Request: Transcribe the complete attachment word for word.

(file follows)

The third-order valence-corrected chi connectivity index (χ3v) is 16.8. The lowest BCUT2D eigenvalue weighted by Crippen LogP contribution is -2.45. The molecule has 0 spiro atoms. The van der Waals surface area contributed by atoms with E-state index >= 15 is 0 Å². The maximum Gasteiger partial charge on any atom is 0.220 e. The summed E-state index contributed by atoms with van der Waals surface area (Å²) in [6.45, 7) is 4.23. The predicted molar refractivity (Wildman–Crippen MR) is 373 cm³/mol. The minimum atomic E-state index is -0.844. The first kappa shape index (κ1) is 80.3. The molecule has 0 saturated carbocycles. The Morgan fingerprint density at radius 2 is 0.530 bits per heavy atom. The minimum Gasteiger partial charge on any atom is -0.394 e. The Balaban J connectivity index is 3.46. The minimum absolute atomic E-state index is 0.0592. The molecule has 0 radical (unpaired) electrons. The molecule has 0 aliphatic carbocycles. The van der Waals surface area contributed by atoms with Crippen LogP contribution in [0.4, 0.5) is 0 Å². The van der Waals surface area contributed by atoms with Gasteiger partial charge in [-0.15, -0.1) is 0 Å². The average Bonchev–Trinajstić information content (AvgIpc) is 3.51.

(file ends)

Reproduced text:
The third-order valence-corrected chi connectivity index (χ3v) is 16.8. The lowest BCUT2D eigenvalue weighted by Crippen LogP contribution is -2.45. The molecule has 0 spiro atoms. The van der Waals surface area contributed by atoms with E-state index >= 15 is 0 Å². The maximum Gasteiger partial charge on any atom is 0.220 e. The summed E-state index contributed by atoms with van der Waals surface area (Å²) in [6.45, 7) is 4.23. The predicted molar refractivity (Wildman–Crippen MR) is 373 cm³/mol. The minimum atomic E-state index is -0.844. The first kappa shape index (κ1) is 80.3. The molecule has 0 saturated carbocycles. The Morgan fingerprint density at radius 2 is 0.530 bits per heavy atom. The minimum Gasteiger partial charge on any atom is -0.394 e. The Balaban J connectivity index is 3.46. The minimum absolute atomic E-state index is 0.0592. The molecule has 0 radical (unpaired) electrons. The molecule has 0 aliphatic carbocycles. The van der Waals surface area contributed by atoms with Crippen LogP contribution in [0.4, 0.5) is 0 Å². The van der Waals surface area contributed by atoms with Gasteiger partial charge in [-0.15, -0.1) is 0 Å². The average Bonchev–Trinajstić information content (AvgIpc) is 3.51.